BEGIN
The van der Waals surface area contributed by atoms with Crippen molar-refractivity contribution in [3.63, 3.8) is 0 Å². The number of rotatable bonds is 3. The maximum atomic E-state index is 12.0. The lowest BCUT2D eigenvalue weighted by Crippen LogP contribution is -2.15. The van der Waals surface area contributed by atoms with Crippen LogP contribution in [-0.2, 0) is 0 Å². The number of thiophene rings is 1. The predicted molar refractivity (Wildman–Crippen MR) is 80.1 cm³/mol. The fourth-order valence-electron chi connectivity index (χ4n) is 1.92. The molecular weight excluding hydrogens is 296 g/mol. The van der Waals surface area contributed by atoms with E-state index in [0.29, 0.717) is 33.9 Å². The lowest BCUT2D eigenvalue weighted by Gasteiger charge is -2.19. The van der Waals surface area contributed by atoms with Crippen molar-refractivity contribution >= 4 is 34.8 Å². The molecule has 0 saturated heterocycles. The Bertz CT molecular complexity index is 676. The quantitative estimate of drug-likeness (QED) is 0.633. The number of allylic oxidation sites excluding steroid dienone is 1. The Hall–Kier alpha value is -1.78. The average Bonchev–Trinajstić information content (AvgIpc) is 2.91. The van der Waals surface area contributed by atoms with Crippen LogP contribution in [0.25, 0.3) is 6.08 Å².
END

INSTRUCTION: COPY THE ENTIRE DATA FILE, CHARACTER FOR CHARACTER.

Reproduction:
The van der Waals surface area contributed by atoms with Crippen molar-refractivity contribution in [3.63, 3.8) is 0 Å². The number of rotatable bonds is 3. The maximum atomic E-state index is 12.0. The lowest BCUT2D eigenvalue weighted by Crippen LogP contribution is -2.15. The van der Waals surface area contributed by atoms with Crippen LogP contribution in [-0.2, 0) is 0 Å². The number of thiophene rings is 1. The predicted molar refractivity (Wildman–Crippen MR) is 80.1 cm³/mol. The fourth-order valence-electron chi connectivity index (χ4n) is 1.92. The molecular weight excluding hydrogens is 296 g/mol. The van der Waals surface area contributed by atoms with E-state index in [0.29, 0.717) is 33.9 Å². The lowest BCUT2D eigenvalue weighted by Gasteiger charge is -2.19. The van der Waals surface area contributed by atoms with Crippen molar-refractivity contribution >= 4 is 34.8 Å². The molecule has 0 saturated heterocycles. The Bertz CT molecular complexity index is 676. The quantitative estimate of drug-likeness (QED) is 0.633. The number of allylic oxidation sites excluding steroid dienone is 1. The Hall–Kier alpha value is -1.78. The average Bonchev–Trinajstić information content (AvgIpc) is 2.91. The van der Waals surface area contributed by atoms with Crippen LogP contribution in [0.25, 0.3) is 6.08 Å².